KG stands for Kyrgyz Republic (Kyrgyzstan)

KG stands for Kyrgyzstan. This country has a red flag with a bright yellow sun in the center, the 40 rays representing the 40 Kyrgyz tribes; on the inner side the rays run counterclockwise, on the outer most side they run clockwise. The center of the sun has two groups of three rings which cross over each other, this represents the top ex-skeleton of a Yurt (traditional tent of the tribesmen). The red of the flag like may Asian countries' flags symbolizes bravery and valor. Moreover the sun evinces peace and wealth. The country has just over 1 Million people and was assigned the country code of KG from the UN's ITU. Each country receives a two character country code, and two character CCs are reserved in a lot of systems just for countries. For example, two character .com domains are not allowed to be registered anymore if they are not renewed. The only way to get one is to purchase it from a current owner.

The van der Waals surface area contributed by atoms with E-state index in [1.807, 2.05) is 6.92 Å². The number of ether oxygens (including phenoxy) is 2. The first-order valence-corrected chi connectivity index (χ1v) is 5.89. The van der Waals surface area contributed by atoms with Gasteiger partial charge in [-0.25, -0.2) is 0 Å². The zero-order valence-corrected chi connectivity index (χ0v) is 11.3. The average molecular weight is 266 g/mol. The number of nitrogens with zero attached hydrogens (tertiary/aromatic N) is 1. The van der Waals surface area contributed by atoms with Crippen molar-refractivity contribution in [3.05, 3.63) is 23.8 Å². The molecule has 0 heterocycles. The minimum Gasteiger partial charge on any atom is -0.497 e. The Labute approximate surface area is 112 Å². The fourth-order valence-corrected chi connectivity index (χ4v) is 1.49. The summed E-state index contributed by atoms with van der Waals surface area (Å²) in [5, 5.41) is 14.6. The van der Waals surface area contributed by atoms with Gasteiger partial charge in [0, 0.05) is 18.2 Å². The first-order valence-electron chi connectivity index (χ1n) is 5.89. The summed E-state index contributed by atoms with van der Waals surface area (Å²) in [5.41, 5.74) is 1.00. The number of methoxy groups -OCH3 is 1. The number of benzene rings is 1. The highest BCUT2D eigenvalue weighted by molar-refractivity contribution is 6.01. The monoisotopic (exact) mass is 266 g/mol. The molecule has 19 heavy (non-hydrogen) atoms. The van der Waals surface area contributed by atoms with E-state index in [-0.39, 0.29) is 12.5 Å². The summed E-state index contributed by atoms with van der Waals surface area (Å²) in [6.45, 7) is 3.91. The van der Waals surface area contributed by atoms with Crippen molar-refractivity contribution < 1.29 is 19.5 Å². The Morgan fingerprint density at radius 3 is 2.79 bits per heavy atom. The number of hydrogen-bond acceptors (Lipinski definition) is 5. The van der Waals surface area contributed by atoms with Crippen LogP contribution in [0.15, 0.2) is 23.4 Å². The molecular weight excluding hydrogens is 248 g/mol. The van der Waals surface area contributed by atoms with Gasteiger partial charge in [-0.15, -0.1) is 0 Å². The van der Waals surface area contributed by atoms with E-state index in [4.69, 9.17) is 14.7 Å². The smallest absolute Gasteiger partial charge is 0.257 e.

Kyrgyzstan is the "Farthest Country from the Ocean"

KG is a landlocked country in Central Asia, bordered by four total nations. China and 3 other "Stan" nations (Kazakhstan, Tajikistan and Uzbekistan).  Political candidate Herman Cain in 2011 didn't know how to pronounce the name of Uzbekistan so he called "Ubeki-beki-beki-beki-stan-stan", and said there was no reason he should know the name of the president.
Kyrgyzstan lies between latitudes 39° and 44° N, and longitudes 69° and 81° E. It is farther from an ocean than any other country in the world.  The mountainous region of the KG covers over 80% of the country (Kyrgyzstan is occasionally referred to as "the Switzerland of Central Asia". 
Kyrgyzstan has significant deposits of metals including gold and rare earth metals. Due to the country's predominantly mountainous terrain, less than 8% of the land is cultivated, and this is concentrated in the northern lowlands. Bishkek is the capital with approximately 900,000 inhabitants. As of 2010 KG's rivers no longer reaches the seas, as its water is withdrawn upstream to irrigate cotton fields in Tajikistan, Uzbekistan, and southern Kazakhstan. The Chu River also briefly flows through Kyrgyzstan before entering Kazakhstan.